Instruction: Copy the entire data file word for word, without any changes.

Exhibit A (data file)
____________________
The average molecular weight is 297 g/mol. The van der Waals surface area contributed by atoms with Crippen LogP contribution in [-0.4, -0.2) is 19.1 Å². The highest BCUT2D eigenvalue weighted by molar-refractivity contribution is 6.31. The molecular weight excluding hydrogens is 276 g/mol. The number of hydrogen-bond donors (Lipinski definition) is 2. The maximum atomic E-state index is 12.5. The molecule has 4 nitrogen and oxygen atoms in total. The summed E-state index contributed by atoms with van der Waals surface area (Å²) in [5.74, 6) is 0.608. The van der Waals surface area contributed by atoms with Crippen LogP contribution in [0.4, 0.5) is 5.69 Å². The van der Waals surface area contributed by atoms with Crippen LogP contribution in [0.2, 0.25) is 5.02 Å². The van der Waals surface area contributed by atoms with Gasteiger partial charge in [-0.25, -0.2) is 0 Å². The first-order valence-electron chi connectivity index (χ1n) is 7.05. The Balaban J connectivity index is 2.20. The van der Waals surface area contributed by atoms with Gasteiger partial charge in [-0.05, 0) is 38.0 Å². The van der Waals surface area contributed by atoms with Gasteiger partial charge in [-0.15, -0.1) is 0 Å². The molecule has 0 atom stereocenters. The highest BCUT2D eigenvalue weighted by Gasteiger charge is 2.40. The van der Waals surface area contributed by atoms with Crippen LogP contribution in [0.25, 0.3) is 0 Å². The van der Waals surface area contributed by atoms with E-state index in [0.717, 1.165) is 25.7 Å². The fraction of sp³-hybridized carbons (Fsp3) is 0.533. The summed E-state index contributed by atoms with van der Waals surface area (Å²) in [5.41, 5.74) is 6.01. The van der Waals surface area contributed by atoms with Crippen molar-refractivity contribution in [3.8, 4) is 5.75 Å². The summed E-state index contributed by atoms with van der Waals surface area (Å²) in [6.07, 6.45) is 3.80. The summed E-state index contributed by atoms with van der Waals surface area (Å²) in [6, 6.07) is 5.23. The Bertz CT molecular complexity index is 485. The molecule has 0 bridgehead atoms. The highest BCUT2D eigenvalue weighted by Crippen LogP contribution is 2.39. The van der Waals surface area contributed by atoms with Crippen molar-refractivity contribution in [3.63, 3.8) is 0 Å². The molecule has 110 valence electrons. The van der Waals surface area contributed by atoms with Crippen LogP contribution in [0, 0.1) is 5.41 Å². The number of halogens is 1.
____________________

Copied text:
The average molecular weight is 297 g/mol. The van der Waals surface area contributed by atoms with Crippen LogP contribution in [-0.4, -0.2) is 19.1 Å². The highest BCUT2D eigenvalue weighted by molar-refractivity contribution is 6.31. The molecular weight excluding hydrogens is 276 g/mol. The number of hydrogen-bond donors (Lipinski definition) is 2. The maximum atomic E-state index is 12.5. The molecule has 4 nitrogen and oxygen atoms in total. The summed E-state index contributed by atoms with van der Waals surface area (Å²) in [5.74, 6) is 0.608. The van der Waals surface area contributed by atoms with Crippen LogP contribution in [0.4, 0.5) is 5.69 Å². The van der Waals surface area contributed by atoms with Crippen LogP contribution in [0.2, 0.25) is 5.02 Å². The van der Waals surface area contributed by atoms with Gasteiger partial charge in [-0.25, -0.2) is 0 Å². The first-order valence-electron chi connectivity index (χ1n) is 7.05. The Balaban J connectivity index is 2.20. The van der Waals surface area contributed by atoms with Gasteiger partial charge in [-0.05, 0) is 38.0 Å². The van der Waals surface area contributed by atoms with Gasteiger partial charge in [-0.15, -0.1) is 0 Å². The molecule has 0 atom stereocenters. The highest BCUT2D eigenvalue weighted by Gasteiger charge is 2.40. The van der Waals surface area contributed by atoms with Crippen LogP contribution in [0.25, 0.3) is 0 Å². The van der Waals surface area contributed by atoms with E-state index in [0.717, 1.165) is 25.7 Å². The fraction of sp³-hybridized carbons (Fsp3) is 0.533. The summed E-state index contributed by atoms with van der Waals surface area (Å²) in [5.41, 5.74) is 6.01. The van der Waals surface area contributed by atoms with Crippen molar-refractivity contribution in [3.8, 4) is 5.75 Å². The summed E-state index contributed by atoms with van der Waals surface area (Å²) in [6.07, 6.45) is 3.80. The summed E-state index contributed by atoms with van der Waals surface area (Å²) in [6, 6.07) is 5.23. The Bertz CT molecular complexity index is 485. The molecule has 0 bridgehead atoms. The highest BCUT2D eigenvalue weighted by Crippen LogP contribution is 2.39. The van der Waals surface area contributed by atoms with Crippen molar-refractivity contribution in [3.63, 3.8) is 0 Å². The molecule has 110 valence electrons. The van der Waals surface area contributed by atoms with Crippen LogP contribution in [0, 0.1) is 5.41 Å². The number of halogens is 1.